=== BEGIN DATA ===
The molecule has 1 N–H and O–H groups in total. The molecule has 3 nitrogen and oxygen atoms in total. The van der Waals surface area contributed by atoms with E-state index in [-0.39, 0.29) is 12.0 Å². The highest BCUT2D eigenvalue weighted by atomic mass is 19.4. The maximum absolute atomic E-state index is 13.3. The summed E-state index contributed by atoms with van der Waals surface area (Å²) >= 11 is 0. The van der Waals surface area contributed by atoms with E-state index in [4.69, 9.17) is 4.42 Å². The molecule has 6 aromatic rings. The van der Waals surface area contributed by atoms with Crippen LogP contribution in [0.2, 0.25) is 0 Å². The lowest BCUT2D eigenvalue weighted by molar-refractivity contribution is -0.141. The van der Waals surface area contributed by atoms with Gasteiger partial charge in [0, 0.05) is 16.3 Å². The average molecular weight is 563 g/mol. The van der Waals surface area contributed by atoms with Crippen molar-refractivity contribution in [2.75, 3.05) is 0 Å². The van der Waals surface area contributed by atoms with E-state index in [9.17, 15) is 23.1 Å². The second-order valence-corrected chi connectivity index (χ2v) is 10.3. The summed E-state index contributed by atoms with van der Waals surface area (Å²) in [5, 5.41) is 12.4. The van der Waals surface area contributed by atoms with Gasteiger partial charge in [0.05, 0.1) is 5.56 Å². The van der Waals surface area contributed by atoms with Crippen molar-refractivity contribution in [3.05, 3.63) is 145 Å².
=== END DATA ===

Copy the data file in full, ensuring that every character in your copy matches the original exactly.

The molecule has 1 N–H and O–H groups in total. The molecule has 3 nitrogen and oxygen atoms in total. The van der Waals surface area contributed by atoms with E-state index in [-0.39, 0.29) is 12.0 Å². The highest BCUT2D eigenvalue weighted by atomic mass is 19.4. The maximum absolute atomic E-state index is 13.3. The summed E-state index contributed by atoms with van der Waals surface area (Å²) >= 11 is 0. The van der Waals surface area contributed by atoms with E-state index in [4.69, 9.17) is 4.42 Å². The molecule has 6 aromatic rings. The van der Waals surface area contributed by atoms with Crippen LogP contribution in [0.2, 0.25) is 0 Å². The lowest BCUT2D eigenvalue weighted by molar-refractivity contribution is -0.141. The van der Waals surface area contributed by atoms with Gasteiger partial charge in [0, 0.05) is 16.3 Å². The average molecular weight is 563 g/mol. The van der Waals surface area contributed by atoms with Crippen molar-refractivity contribution in [2.75, 3.05) is 0 Å². The van der Waals surface area contributed by atoms with E-state index in [9.17, 15) is 23.1 Å². The second-order valence-corrected chi connectivity index (χ2v) is 10.3. The summed E-state index contributed by atoms with van der Waals surface area (Å²) in [5, 5.41) is 12.4. The van der Waals surface area contributed by atoms with Gasteiger partial charge in [0.05, 0.1) is 5.56 Å². The van der Waals surface area contributed by atoms with Crippen molar-refractivity contribution in [3.05, 3.63) is 145 Å².